Additionally, many academic health systems (non-profit) engage in blatant cherry-picking of patients through segregated care models (although they would never admit to care being segregated). Essentially, healthcare delivery at these institutions is segregated by insurance status, leading to inequitable care as health systems save on expenditures. In some cases, there are two completely different buildings for patients on Medicaid and commercial insurance.

And it should be noted POHs provided a significant community benefit through their taxes and charity care. Non-profit hospitals, on the other hand, are exempt from taxes, but many fail to provide their required community benefits.

The Loss of the Doctorpreneur

The ban on POHs may also have limited incentives for physicians to become doctorpreneurs.

Physicians have a unique combination of skills and knowledge in healthcare services, science, and medicine, and are ideally positioned to identify inefficiencies in care processes and innovate. One of the primary incentives for innovation is the potential for financial rewards, which is why POHs were a breeding ground for physician innovation. In the absence of profit incentives, especially in the context of physician burnout, the doctorpreneur is a rare breed.

Moreover, the absence of POHs may have discouraged physicians from pursuing entrepreneurial ventures, and as a result, may have hindered the development of innovative models of care delivery that could have improved patient outcomes and lowered costs. Why pursue an entrepreneurial endeavor if your hospital is going to own it all because of its IP rules?

The Loss of Focus Factories

Lastly, I must bring in my healthcare systems engineering background to emphasize the utility of “focus factories,” which define specialty hospitals.

  • “Focus factories” in healthcare refer to specialized centers that focus on providing high-quality, efficient, and cost-effective care for a specific medical condition or procedure.

By focusing on a narrow range of medical conditions or procedures, these centers can improve efficiency, reduce waste, and minimize errors.

Shouldice Hernia Hospital, for example, is a specialized hospital in Canada that focuses solely on the diagnosis and treatment of hernias. Shouldice is recognized worldwide for its high success rates and low recurrence rates, which are attributed to its specialized focus and standardized, patient-centered approach to care.

By optimizing its processes, Shouldice can achieve high levels of efficiency and cost-effectiveness. For example, the hospital has a standardized patient pathway that helps to streamline the patient experience, reduce waiting times, and minimize the risk of complications.

So, knowing the history of POHs and the benefits they provide, should we bring back POHs?

Yes, a thousand times yes.

Incorporating risk-based payments into POHs’ reimbursement would make them even more effective by achieving three objectives:

  1. Preventing “cherry-picking” by incentivizing hospitals to treat sicker patients who are typically reimbursed at a higher rate.
  2. Reducing over-utilization of services by paying POHs a capitated rate for each patient, which encourages appropriate care rather than maximizing service utilization.
  3. Driving efficiency and improving the bottom line by incentivizing POHs to streamline their care processes and save costs while improving patient outcomes.

It is unlikely that AHA and FAH could use their “cherry-picking” and “physician-induced demand” arguments against POHs if risk-based payments were incorporated into their reimbursement. The risk-based payment model would align with the goals of value-based care, which emphasizes quality over quantity of care, and would incentivize POHs to provide quality care to all patients regardless of their health status or insurance coverage.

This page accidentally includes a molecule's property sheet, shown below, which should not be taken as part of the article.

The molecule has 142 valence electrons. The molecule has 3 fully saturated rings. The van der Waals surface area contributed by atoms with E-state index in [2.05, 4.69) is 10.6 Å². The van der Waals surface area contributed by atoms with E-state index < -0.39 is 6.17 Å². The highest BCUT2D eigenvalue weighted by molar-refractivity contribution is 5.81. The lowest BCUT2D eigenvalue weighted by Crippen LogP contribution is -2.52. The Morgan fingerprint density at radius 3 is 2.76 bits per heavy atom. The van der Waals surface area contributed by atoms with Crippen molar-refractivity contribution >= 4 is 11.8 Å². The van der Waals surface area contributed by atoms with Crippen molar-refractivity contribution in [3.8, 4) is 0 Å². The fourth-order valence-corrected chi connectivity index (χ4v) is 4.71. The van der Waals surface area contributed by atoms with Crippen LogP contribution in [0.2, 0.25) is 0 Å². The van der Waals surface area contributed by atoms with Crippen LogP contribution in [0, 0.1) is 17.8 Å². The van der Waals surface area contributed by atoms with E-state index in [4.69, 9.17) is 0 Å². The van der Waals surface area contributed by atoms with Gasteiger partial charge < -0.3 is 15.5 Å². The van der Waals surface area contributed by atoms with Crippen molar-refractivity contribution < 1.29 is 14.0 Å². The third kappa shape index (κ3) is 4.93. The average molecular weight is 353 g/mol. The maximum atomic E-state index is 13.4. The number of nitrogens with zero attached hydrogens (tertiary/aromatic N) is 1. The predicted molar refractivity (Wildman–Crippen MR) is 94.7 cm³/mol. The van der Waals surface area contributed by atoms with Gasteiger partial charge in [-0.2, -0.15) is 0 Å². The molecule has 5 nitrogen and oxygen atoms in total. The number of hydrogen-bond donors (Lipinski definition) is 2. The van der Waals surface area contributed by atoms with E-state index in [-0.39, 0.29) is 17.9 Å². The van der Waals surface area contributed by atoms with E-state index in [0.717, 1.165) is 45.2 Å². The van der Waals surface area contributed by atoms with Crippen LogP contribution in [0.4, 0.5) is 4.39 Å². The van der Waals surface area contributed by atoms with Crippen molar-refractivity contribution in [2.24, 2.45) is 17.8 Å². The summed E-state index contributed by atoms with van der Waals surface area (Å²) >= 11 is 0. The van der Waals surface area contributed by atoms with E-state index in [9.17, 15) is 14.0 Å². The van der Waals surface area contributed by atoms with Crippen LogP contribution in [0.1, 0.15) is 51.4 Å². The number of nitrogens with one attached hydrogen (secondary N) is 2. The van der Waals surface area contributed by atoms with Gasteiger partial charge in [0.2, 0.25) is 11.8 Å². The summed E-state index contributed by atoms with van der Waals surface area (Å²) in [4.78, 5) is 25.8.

In summary, the Affordable Care Act effectively banned physician-owned hospitals. The effective ban followed lobbying efforts from non-POH organizations such as the American Hospital Association and Federation of American Hospitals. Non-POHs feared increased competition from POHs that were providing higher-quality and more cost-effective services, attracting patients and insurers. Since the ACA’s enactment, POHs have been frozen in time. It’s time for a thaw.


1) The Impact of Vertical Integration on Physician Behavior and Healthcare Delivery

Researchers found that gastroenterologists significantly changed care delivery processes after vertical integration. This adds to the piling evidence that while integration may improve operational efficiency, it negatively affects quality and overall spending. I wrote about the “Golden Age of Older Rectums” last year, discussing how private equity-backed firms are buying out gastroenterology practices left and right. There are no signs of slowing down.

2) Estimated Tax Exemption for Nonprofit Hospitals Totaled $28 Billion

KFF estimated the value of tax exemption for nonprofit hospitals was nearly $28 billion in 2020. For nonprofit hospitals to qualify as “tax-exempt,” they need to provide sufficient benefit to their communities. Recently, these hospitals have faced increasing scrutiny for failing to provide such community benefits. In fact, they have been found to take aggressive steps to collect unpaid medical bills, including suing patients. Fellow Huddler Sunjay Letchuman wrote about it here.

3) Microsoft Integrates GPT-4 into Nuance’s Dragon Products

Microsoft integrated GPT-4 into DAX Express, removing human checking previously required to return results to physicians in seconds. DAX listens to doctor-patient conversations to transcribe notes. Before, the notes were reviewed by another human to ensure accuracy, which took several hours. With DAX Express, the human is removed. While this technology is still nascent, there’s great potential for it to transform clinical workflows. I wrote about the potential here.